In evaluating whether Matthew was himself Jewish or not – the theme of my current thread — it is important to get a sense of his distinctive emphases in his portrayal of Jesus. Here there can be little doubt. The focus of attention in Matthew’s Gospel is on to the nature of Jesus’ relationship to Judaism. You see this off the bat in chapter 1. Whereas Mark’s Gospel begins with Jesus as an adult being baptized by John the Baptist, Matthew’s begins with a clear resonance of Jewish Scripture – with a genealogy of Jewish and Israelite ancestors. And before he begins the genealogy, Matthew tells us that it will be one that traces the line of Jesus back to David and Abraham (“The Book of the genealogy of Jesus Christ, the son of David, the son of Abraham”). And why does he highlight these two names in particular? Because David was the greatest king of Israel, whose descendant was to be the “messiah” (as Jesus is called here: Jesus “Christ”), and Abraham was “the Father of the Jews.” This is a genealogy that intimates the author’s concern: to stress the Jewishness of Jesus.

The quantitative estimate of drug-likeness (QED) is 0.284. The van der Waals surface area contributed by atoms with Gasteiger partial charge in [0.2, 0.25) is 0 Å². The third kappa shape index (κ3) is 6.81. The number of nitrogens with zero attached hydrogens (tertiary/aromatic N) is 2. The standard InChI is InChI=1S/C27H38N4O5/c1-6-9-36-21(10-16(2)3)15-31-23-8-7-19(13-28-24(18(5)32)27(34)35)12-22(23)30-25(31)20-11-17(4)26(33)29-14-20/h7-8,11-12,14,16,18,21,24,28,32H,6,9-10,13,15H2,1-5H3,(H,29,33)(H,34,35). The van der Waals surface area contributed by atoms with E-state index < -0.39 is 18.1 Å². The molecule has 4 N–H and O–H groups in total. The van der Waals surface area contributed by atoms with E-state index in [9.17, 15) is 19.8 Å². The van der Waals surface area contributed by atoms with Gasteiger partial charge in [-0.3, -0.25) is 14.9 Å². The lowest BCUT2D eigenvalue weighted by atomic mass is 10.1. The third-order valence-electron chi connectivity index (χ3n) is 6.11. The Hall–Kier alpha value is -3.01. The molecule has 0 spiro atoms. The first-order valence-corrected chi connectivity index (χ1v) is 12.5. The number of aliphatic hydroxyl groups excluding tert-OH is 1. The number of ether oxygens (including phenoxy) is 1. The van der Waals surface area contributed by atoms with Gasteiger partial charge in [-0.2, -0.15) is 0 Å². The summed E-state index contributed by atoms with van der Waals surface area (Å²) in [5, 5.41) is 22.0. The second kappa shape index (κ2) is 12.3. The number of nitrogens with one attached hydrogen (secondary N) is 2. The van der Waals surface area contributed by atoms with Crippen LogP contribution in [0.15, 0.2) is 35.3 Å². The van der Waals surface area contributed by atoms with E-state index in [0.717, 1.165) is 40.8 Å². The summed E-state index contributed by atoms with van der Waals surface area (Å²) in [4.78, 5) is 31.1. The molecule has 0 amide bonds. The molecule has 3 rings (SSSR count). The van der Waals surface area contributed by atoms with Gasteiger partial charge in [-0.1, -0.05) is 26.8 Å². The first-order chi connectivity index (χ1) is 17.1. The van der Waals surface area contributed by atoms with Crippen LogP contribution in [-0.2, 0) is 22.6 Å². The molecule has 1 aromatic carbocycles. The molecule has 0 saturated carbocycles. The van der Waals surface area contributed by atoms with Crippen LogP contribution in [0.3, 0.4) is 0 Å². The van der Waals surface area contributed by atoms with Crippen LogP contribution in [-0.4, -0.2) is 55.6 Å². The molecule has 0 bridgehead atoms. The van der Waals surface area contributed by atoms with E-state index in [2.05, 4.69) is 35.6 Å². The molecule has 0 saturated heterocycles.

This impression is confirmed in the birth narrative that follows (chaps. 1 and 2). What is perhaps most striking about Matthew’s account is that it all happens according to divine plan, as set forth in the the Jewish Bible. The Holy Spirit is responsible for Mary’s pregnancy and an angel from heaven allays Joseph’s fears. All this happens to fulfill a prophecy of the Hebrew Scriptures (1:23). So does everything else in the narrative: Jesus’ birth in Bethlehem (2:6), the family’s flight to Egypt (2:14) Herod’s slaughter of the innocent children of Bethlehem (2:18) and the family’s decision to relocate in Nazareth (2:23). These are stories that occur only in Matthew, and they are all said to be fulfillments of prophecy.
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